The two minutes of electro-pop riffing that introduce opening track "Bitch" set a tone that, in spite of all of its shimmering studio ear candy, seems built for the stage. Singer Tim Booth's defiant blend of wry grit and lush romanticism remains a hallmark of James' sound as he alternately rhymes "Were you just born an asshole? Rage in exile!" during the feisty chorus of "To My Surprise," before tenderly intoning "Nothing but love is the drug of healing" in the very next song. Highlights like "Attention" and the churning electro-epic "Surfer's Song" rely on massive, intense crescendos that are another James specialty and a sure sign that their collective gears are well-oiled even after several decades playing together. While recurring themes of death and mortality ran through La Petite Mort in a loosely conceptual unity, there are times when Girl at the End of the World seems a little stylistically scattershot and lacking in cohesion. Still, James have always spun a lot of competing self-variations into their music and that range is a part of their lasting appeal. Between this record and its predecessor, their creativity seems to have entered a fertile new phase.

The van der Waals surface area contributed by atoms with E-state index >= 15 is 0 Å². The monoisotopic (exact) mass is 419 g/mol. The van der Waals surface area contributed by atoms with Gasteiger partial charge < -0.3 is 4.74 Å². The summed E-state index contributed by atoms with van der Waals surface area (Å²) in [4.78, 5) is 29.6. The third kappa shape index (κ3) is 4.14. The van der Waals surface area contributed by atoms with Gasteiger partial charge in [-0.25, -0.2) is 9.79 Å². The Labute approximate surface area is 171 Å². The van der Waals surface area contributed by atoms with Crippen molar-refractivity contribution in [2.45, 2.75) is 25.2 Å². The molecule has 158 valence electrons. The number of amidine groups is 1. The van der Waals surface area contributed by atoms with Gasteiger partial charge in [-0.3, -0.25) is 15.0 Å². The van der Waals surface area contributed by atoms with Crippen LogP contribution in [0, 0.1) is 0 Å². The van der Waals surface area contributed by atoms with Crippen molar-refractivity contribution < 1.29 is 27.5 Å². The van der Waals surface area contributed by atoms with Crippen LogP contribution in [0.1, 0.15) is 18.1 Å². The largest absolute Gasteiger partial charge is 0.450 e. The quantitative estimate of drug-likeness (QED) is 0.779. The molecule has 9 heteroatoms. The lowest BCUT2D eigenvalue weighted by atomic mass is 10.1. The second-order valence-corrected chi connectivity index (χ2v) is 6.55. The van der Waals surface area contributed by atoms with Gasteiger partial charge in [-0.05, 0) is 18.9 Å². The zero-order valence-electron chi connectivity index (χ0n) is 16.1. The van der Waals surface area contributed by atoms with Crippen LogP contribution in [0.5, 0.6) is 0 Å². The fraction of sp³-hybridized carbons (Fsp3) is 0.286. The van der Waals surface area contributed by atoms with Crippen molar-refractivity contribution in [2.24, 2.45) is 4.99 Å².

Even on past albums there's usually that adventurous feel, but song-wise they've made a career on one particular chord progression, one that often works spectacularly for them but here has lesser effect on first single "Nothing But Love." Which makes the boldness of the rest of the record that much more refreshing. Instrumentally, opener "Bitch" comes on like Bowie stealing Joy Division for his backing band on Low. The album hits its stride at track six for a strong four-song run that captures and updates the classic spirit of the band. "Feet of Clay" is a lovely acoustic lilt with Tim Booth reflective and just the right side of resigned. "Surfer's Song" and "Catapult" really take off, supercharged, the latter's main riff played as if Ned's Atomic Dustbin were covering "Come Home" (this is a good thing). On both, Booth resolutely sings of the necessity of self-expression. And "Move Down South" continues the triumphant pace with a big expansive stomper. The closing title track is a pleasant enough number but reverts to the more safe James sound, a slight disappointment after the forward-sounding songs of the late middle of the album.